20 years under Putin: a timeline

A couple of decades  ago, one would have written something along the lines of, “On October 24, 2011  all progressive people will celebrate the 20th anniversary of the establishment of judicial reform in Russia, a fundamental document symbolizing the start of considerable modifications in the judiciary, especially targeting the transformation of  Soviet courts into an independent branch of power.” Yes, the Soviet courts precisely, as the reform was initiated during Soviet rule, when the courts were Soviet both de facto and de jure.



The main tasks of the new reforms included:

•    modernization of the existing Soviet judicial system and transformation of the Soviet courts into an influential branch of power, one independent from the legislature and the executive branch;
•    adjustment of courts and judges to the new social and economic reality;
•    protection and observance of the human and constitutional rights of individuals in all proceedings;
•    incorporation of democratic principles of organization and operation of law enforcement agencies into Russian legislation;
•    securement  of the proper level of material support for courts, judicial authorities, prosecutors, police, and investigative agencies ;
•    proper material support and social services for the employees of courts and law  enforcement agencies;
•    securement of the reliability and  increased availability of information on the operation of courts and law enforcement  agencies.

The aforementioned tasks were to be completed while taking into account the strong influence of the Soviet past. Russian lawyers have only very recently begun to recognize the tremendous importance of path dependence (the dependence of institutions on their previous decisions), a phenomenon that was first studied by physicists and mathematicians and then by economists. Path dependence is now a common term in both economics and law. Path dependence  can mean just that: where we are today is a result of what has happened in the past, i.e. “history matters.”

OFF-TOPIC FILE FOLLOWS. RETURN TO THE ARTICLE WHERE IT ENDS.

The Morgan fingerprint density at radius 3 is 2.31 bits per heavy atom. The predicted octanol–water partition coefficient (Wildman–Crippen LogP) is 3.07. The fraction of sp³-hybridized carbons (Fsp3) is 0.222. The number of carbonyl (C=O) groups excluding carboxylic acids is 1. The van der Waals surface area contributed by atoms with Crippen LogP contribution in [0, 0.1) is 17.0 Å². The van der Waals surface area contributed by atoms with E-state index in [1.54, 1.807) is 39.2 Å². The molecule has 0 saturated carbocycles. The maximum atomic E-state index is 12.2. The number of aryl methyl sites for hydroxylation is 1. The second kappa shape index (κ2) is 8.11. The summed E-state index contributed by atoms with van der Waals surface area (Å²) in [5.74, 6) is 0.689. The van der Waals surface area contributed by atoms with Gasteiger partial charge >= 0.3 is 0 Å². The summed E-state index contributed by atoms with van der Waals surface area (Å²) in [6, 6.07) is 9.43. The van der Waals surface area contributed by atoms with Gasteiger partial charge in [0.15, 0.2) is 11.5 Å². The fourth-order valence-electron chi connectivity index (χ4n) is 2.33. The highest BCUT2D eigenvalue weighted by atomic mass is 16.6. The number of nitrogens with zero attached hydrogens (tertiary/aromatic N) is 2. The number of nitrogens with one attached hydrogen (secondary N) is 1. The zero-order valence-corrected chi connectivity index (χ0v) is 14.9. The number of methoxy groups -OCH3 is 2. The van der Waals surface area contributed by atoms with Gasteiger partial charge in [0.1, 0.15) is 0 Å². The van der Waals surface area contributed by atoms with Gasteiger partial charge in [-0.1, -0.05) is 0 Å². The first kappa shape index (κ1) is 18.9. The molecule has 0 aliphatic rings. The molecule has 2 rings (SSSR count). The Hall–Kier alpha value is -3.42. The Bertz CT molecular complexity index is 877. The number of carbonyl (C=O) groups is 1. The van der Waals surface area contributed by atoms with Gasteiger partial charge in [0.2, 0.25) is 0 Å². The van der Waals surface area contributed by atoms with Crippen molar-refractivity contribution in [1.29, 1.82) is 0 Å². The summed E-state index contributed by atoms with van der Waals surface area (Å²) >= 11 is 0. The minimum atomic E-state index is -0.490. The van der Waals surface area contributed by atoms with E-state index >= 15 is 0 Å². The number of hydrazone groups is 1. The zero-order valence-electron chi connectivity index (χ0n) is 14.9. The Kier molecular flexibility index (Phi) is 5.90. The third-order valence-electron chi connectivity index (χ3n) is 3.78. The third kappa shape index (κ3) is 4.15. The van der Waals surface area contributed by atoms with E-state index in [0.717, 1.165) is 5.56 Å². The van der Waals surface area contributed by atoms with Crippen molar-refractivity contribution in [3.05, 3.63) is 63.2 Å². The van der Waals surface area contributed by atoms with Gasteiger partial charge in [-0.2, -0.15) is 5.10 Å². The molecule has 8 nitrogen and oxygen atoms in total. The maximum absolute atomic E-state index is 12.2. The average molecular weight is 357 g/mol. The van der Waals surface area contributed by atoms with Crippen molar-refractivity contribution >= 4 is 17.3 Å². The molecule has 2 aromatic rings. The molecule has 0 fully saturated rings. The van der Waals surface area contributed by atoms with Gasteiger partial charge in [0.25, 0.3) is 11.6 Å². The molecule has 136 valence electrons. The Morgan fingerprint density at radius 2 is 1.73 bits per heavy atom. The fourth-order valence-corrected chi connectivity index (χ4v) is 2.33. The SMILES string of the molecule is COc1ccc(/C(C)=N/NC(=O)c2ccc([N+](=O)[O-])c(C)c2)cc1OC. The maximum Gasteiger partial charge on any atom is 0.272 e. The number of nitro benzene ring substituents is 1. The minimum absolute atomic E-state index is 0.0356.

Factors from the Soviet past that still affect Russian courts today due to path dependence can be divided into three groups:

External Factors:

•     Under Soviet rule, courts didn't constitute an independent branch of power. This isn’t surprising, since the principle of the separation of powers was not compatible with the totalitarian regime that existed in the USSR. Soviet state power was based on the principle of “democratic centralism” that implied total control.
•     Strong dependence upon the Communist Party. For judges-to-be, membership in the Communist Party of the Soviet Union (CPSU) was a condition sine qua non. Directives of the CPSU bodies were mandatory for judges and had to be executed immediately and to the fullest extent.
•   Dependence upon administrative agencies, primarily related to financial and social issues.  In the USSR, judges were one of the most poorly paid in the legal profession, so  material support, social services, and social benefits for judges had great importance.
•    In certain periods under Soviet rule (especially under Joseph Stalin), the courts were nothing but an element of an enormous repressive machine used for the destruction of life and destiny for millions of people.
•    The courts, both de jure and de facto, were a part of a unified law enforcement system, which ensured that judges depended upon the CPSU bodies, administrative agencies, the USSR Ministry of Justice  (to which the courts were subordinated), and the prosecutors.

Internal Factors:

•    Dependence upon chairpersons of the courts, who played and still play the main role in exercising influence on judges, since court chairpersons enjoy a remarkably wide scope of powers.
•    The existing system of the administration of courts and the judicial community (i.e. Judicial  Councils, Qualification Commissions and Self-Governing Bodies) is used to exercise influence on the content of judgments and the procedures for decision making;
•    Dependence upon higher courts, especially the highest supreme courts.

Subjective Reasons:

1. Many Russian judges still do not feel like independent arbitrators of justice. On the contrary, they identify as government officials who must protect the interests of the state in any situation, even when the position of the state is shaky or when the state doesn't need such protection.